in reply to How do you organize your Perl applications?
My team has had similar issues to which you describe. No CGI or html, but aside from that broadly similar. We have tended to go with a mixture of source control (source safe in our example) and CPAN packages. We tend to build a "project" in source safe that reflects our overall setup. Module bundles that make sense to be shared between projects are checked into projects with names like "lib-foo".
Now here is something to keep in mind, the part of CPAN package that you need is only the base stuff generated by h2xs (or equivelent) and any modifications and additions YOU make. Pretty much everything that gets left behind after you do a "make realclean". You dont need to check in anything that is generated by make/make test. Thus all the mysterious files and dirs you mentioned.
When we go to set up a project the first thing we do is install any "normal" CPAN bundles using CPAN as normal. Then we "get latest version" on the relevent unpacked private bundles held in CPAN. And run the install process by hand (make/make test/make install). Any modules go into bundles like this, ready for install later.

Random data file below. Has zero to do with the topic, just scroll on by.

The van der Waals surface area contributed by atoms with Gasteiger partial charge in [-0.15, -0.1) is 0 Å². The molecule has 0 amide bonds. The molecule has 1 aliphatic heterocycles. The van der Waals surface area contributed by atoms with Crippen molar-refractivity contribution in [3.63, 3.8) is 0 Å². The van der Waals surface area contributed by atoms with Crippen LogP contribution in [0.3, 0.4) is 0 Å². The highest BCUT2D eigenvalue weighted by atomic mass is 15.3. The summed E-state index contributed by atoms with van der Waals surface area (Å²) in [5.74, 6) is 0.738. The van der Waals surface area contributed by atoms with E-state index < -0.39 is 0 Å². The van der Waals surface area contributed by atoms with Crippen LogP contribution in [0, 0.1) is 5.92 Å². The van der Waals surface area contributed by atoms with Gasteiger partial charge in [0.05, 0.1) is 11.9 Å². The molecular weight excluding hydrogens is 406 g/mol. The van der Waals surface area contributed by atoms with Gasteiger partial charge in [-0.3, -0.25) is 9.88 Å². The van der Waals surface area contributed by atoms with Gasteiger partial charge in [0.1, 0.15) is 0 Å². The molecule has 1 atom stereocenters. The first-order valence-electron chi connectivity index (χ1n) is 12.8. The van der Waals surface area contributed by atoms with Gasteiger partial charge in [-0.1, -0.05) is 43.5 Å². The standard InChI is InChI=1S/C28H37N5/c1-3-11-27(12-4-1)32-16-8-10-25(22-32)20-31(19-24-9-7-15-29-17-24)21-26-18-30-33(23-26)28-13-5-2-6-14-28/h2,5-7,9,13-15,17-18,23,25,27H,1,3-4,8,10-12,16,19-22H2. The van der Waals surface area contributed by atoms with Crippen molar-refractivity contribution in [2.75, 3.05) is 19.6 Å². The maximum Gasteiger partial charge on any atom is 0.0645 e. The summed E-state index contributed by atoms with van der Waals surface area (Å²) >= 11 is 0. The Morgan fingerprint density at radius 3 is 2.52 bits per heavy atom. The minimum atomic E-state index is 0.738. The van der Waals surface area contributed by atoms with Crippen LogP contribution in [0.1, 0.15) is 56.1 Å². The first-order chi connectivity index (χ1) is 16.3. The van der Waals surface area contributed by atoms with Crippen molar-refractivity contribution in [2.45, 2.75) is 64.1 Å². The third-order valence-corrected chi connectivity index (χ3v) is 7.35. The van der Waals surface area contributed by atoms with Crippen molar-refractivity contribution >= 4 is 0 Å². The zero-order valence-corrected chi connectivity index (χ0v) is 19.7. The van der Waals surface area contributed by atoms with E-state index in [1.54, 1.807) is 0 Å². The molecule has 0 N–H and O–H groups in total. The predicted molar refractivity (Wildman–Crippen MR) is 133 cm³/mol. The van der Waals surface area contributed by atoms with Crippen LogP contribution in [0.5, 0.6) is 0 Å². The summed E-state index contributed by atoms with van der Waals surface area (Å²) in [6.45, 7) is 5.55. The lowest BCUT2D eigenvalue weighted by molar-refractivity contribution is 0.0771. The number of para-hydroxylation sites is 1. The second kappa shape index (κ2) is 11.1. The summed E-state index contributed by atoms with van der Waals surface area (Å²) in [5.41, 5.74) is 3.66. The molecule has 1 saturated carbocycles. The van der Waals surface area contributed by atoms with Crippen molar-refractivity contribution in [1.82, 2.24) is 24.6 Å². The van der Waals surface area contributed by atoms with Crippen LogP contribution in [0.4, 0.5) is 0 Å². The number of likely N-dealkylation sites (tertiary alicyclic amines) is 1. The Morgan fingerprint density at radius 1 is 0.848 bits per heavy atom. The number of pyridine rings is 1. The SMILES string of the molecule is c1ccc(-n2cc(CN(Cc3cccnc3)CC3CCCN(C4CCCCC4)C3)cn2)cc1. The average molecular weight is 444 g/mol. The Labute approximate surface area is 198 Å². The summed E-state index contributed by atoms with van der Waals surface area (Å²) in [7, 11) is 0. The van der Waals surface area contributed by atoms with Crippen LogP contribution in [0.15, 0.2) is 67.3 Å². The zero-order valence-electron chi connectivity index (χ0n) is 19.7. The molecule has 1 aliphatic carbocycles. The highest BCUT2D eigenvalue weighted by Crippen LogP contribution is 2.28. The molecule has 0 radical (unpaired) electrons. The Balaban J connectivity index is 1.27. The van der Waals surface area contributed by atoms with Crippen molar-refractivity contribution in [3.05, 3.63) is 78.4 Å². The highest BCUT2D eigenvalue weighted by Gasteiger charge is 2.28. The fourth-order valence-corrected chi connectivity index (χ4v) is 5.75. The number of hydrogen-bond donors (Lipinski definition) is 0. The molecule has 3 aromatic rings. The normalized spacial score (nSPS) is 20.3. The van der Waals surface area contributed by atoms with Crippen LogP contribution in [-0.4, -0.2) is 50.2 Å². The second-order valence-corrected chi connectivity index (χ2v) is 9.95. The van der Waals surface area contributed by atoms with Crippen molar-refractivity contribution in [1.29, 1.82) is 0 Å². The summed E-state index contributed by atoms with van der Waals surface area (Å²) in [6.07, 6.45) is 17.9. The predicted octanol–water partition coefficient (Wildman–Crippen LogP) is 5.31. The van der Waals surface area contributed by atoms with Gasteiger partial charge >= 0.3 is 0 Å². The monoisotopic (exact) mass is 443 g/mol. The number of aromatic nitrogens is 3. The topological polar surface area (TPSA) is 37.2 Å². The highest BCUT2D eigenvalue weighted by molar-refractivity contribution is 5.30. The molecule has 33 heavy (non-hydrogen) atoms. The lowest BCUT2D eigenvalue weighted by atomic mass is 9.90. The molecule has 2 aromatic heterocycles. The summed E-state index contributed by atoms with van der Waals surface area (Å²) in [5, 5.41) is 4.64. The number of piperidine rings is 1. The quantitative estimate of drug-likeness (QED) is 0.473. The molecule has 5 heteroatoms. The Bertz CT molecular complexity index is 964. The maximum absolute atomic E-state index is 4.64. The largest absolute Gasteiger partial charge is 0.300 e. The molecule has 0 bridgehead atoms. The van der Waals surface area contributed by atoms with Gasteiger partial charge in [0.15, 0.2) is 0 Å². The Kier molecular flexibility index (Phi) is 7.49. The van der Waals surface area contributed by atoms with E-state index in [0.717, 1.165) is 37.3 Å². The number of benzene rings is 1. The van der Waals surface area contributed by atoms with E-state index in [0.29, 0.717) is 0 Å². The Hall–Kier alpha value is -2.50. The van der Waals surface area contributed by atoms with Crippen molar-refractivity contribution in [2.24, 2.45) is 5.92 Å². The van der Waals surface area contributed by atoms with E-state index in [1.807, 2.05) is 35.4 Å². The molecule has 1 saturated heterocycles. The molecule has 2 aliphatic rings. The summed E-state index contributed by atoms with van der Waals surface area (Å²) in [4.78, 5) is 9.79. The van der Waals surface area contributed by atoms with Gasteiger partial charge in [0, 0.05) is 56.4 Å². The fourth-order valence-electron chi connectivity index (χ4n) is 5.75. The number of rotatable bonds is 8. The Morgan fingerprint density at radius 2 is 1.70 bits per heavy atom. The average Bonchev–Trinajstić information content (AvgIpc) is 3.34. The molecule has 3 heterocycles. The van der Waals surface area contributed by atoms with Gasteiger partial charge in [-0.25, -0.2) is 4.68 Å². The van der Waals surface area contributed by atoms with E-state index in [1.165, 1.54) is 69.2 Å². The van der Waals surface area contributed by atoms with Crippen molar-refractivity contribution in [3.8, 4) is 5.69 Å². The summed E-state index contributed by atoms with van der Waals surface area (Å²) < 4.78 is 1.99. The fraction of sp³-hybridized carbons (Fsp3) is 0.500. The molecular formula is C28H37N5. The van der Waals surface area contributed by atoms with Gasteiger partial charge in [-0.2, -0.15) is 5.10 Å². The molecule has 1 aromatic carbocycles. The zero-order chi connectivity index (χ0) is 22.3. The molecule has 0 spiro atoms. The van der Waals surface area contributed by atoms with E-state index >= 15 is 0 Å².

All the rest of the project is then checked into sourcessafe "inplace". If you build your system appropriatly (and configuration system) approriately (we use a tweaked and extended Config::Inifile*) a single change in the config file can handle a total relocation of the project.
*A useful addition we made was to allow for one config file in source control to be used on multiple machines of different configuration. This way key sections of the inifile can be made machine specific. This facilitates several developers working on different parts of the same project (with a shared INI file) on machines of different configuration. New stuff for the ini can be safely added to the common config file and checked out onto the various machines without worrying that doing so will screw up a given developers set up. And when changes need to made to these sections they are all in one place thus reducing the possibility of omission or other errors. Unfortunately the developers of the module rejected the patches we provided to them, so if this sounds useful you may need to reinvent the wheel. I could provide a patch I suppose. /msg me if you want.
For us this generally provides a flexible way to use source code control for both installation (installs generally amount to getting certain versions out of source safe onto the target enviornment, running the make process a few times and tweaking a few things), everything is under source control, and what makes sense to share is shared.
I delibertely wrote this before I read the other replys. Reason being that we currently have been doing cleanup and work in this very area (handling installs and source control) so its been on my mind lately. Thanks for asking the question I imagine that there will be useful advice from other people.
<Elian> And I do take a kind of perverse pleasure in having an OO assembly language...